On Coordinate systems In Hyytiälä we operate in the Finnish KKJ system
that is a Gauss-Kruger map projection. For elevation (Z) we use the orthometric
heights of the N60 system. Since KKJ is a map projection, it only approximates
a true Cartesian (orthogonal) coordinate system. Also, the direction of the
plumb-line, that is associated with orthometric heights, changes as we move
on the map plane. In a small area we can consider the KKJ northing (P) as
the Cartesian Y-axis, I as the X-axis and N60 heights as values of Z. The aerial photographs and the lidar data have been orientated in this type of "false" - "slight-violation-of" Cartesian 3D system. Objects measured from the aerial photographs get locally correct I, P and N60-values.
KKJ is an old terrestrial coordinate system that dates back to the 1920s and it has been established by field triangulation. Nowadays, during the GPS-era, it is possible to obtain very accurate 3D coordinates in global coordinate systems. This has enabled to study the accuracy of KKJ, and it has turned out that the KKJ coordinate system has systematic errors: up to 2 meters in the north of Finland and 0-1 m in the south (Fig 1). The errors are locally correlated - they are trendlike phenomena (strecth). In Hyytiälä, there is an offset of about 0.5 m, if the "local stretch of KKJ" is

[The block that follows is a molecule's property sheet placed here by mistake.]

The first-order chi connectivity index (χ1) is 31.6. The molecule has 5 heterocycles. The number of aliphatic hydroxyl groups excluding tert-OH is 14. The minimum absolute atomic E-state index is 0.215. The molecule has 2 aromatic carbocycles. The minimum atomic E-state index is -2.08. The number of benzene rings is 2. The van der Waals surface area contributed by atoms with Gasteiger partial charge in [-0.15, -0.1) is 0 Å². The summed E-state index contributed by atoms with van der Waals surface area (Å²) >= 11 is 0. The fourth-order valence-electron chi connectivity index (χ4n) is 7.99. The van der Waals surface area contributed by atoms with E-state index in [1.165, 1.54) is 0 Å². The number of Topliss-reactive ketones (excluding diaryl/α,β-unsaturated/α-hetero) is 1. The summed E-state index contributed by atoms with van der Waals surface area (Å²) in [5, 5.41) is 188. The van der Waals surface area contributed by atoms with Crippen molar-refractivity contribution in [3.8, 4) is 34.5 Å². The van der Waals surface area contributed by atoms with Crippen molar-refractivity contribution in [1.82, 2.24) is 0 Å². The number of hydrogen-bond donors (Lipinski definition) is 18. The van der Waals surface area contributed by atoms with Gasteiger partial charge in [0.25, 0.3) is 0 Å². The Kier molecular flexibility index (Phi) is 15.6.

not accounted for in transforming GPS-coordinates into KKJ-coordinates. This
stretch is accounted for in the orientation of the image data and LiDAR, and
must therefore be accounted for also in the transformation of GPS-observations
into KKJ. Check that your GPS-receiver knows how to correct for the 0.5-m
stretch. N60-values are elevations above sea level. They are measured
in a gravity field that is not constant. GPS-elevations are, however, heights
above a mathematical ellipsoid. The difference of the "sea level" and the
ellipsoid surface in Hyytiälä is approximately 18.5 m. When GPS
elevations are transformed into N60 ortometric heights, it is essential that
the difference is known accurately. It is described by a geoid model (Fig.
2), and it has to be accurate in a GPS-receiver. |
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Fig. 1. The residuals of a standard 3D transformation
between GPS-observed coordinates (WGS-84/ETRS-89) and the KKJ. Source: Julkisen
hallinnon suositukset 153. |